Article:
“The president says ‘we’re making stuff up,’ about trade deals undermining our consumer and environmental policies but today, we have the latest WTO ruling against a popular U.S. consumer policy. Last week, Canadian officials announced that our financial regulations violate trade rules, and earlier this year, the Obama administration, in response to another trade agreement ruling, opened all U.S. roads to Mexico-domiciled trucks that threaten highway safety and the environment, “said Lori Wallach, director of Public Citizen’s Global Trade Watch.

In a May 1, 2015, letter, Agriculture Secretary Tom Vilsack informed Congress that it will need to repeal the COOL law or else change it if the final WTO ruling were to go against the United States. In contrast, in his recent speech at Nike, President Barack Obama said, “Critics warn that parts of this deal would undermine American regulation – food safety, worker safety, even financial regulations. They’re making this stuff up. This is just not true. No trade agreement is going to force us to change our laws.”

“Today’s WTO ruling, which effectively orders the U.S. government to stop providing consumers basic information about where their food comes from, offers a clear example of why so many Americans and members of Congress oppose the Fast Tracking of more so-called ‘trade’ pacts that threaten commonsense consumer safeguards,” said Wallach. “The corporations lobbying to Fast Track the TPP must be groaning right now, as this ruling against a popular consumer protection in the name of ‘free trade’ spotlights exactly why there is unprecedented opposition to more of these deals.”

Today’s decision on the final U.S. appeal of a 2012 initial ruling against the COOL policy paves the way for Canada and Mexico, which challenged COOL at the WTO, to impose indefinite trade sanctions against the United States unless or until it weakens or eliminates COOL, which is supported by nine in 10 Americans. Last year, consumer groups wrote to the administration requesting it use the ongoing Trans-Pacific Partnership (TPP) negotiations as leverage to demand that Canada and Mexico drop the case instead of rolling back the policy. But they received no response.

Today, the WTO Appellate Body upheld a 2014 compliance panel ruling, which said that changes made in May 2013 to the original U.S. COOL policy, in an effort to make it comply with a 2012 WTO ruling against the law, were not acceptable. The Appellate Body decided that the modified U.S. COOL policy still constitutes a “technical barrier to trade.” It  decided that the strengthened COOL policy afforded less favorable treatment to cattle and hog imports from Canada and Mexico, despite a 53 percent increase in U.S. imports of cattle from Canada under the modified policy. The Appellate Body upheld the earlier panel ruling that the alleged difference in treatment did not “stem exclusively from legitimate regulatory distinctions.”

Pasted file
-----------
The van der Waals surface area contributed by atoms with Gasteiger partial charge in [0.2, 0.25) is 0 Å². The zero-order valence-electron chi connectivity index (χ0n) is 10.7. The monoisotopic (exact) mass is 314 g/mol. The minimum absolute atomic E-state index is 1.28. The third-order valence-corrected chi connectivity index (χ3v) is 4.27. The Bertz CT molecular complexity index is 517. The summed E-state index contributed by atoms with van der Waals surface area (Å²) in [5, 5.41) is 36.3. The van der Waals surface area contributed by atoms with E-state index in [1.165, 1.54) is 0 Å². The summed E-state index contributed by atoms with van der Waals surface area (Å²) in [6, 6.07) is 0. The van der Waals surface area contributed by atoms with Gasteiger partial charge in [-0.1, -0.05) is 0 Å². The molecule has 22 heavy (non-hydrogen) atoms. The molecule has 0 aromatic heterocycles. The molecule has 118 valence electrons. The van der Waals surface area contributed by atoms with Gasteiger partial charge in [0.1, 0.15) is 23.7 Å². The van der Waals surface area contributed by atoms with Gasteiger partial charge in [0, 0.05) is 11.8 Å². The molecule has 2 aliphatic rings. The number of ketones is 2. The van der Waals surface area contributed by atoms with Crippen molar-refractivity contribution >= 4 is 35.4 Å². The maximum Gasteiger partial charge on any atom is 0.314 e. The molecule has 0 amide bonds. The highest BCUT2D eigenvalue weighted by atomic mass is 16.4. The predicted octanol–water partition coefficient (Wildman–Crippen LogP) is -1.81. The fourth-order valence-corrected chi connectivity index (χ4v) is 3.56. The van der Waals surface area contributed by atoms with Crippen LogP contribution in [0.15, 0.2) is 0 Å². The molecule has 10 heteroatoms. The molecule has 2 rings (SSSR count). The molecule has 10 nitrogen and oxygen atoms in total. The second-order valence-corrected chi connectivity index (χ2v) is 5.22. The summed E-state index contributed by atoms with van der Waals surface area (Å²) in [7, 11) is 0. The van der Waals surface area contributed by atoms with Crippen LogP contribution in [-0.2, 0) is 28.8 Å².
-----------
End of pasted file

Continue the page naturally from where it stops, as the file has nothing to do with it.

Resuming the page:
Today’s ruling is not subject to further appeal. The decision initiates a WTO process to determine the level of trade sanctions that Canada and Mexico are authorized to impose on the United States as retaliation for COOL.

Today’s ruling follows a string of recent WTO rulings against popular U.S. consumer and environmental policies. In May 2012, the WTO ruled against voluntary “dolphin-safe” tuna labelsthat, by allowing consumers to choose to buy tuna caught without dolphin-killing fishing practices, have helped to dramatically reduce dolphin deaths.

Changes made last year to comply with the WTO’s decision are now being challenged in WTO compliance proceedings. This comes after the U.S. revoked a long-standing ban on tuna caught using dolphin-deadly nets following an earlier WTO ruling. In January 2015, the Obama administration announced it would allow Mexico-domiciled long haul trucks on all U.S. highways after losing a North American Free Trade Agreement challenge and being threatened with sanctions on more than two billion in U.S. trade flows. Consumer groups warn that the trucks pose significant safety threats, while environmental groups warn that they do not meet U.S. emissions standards.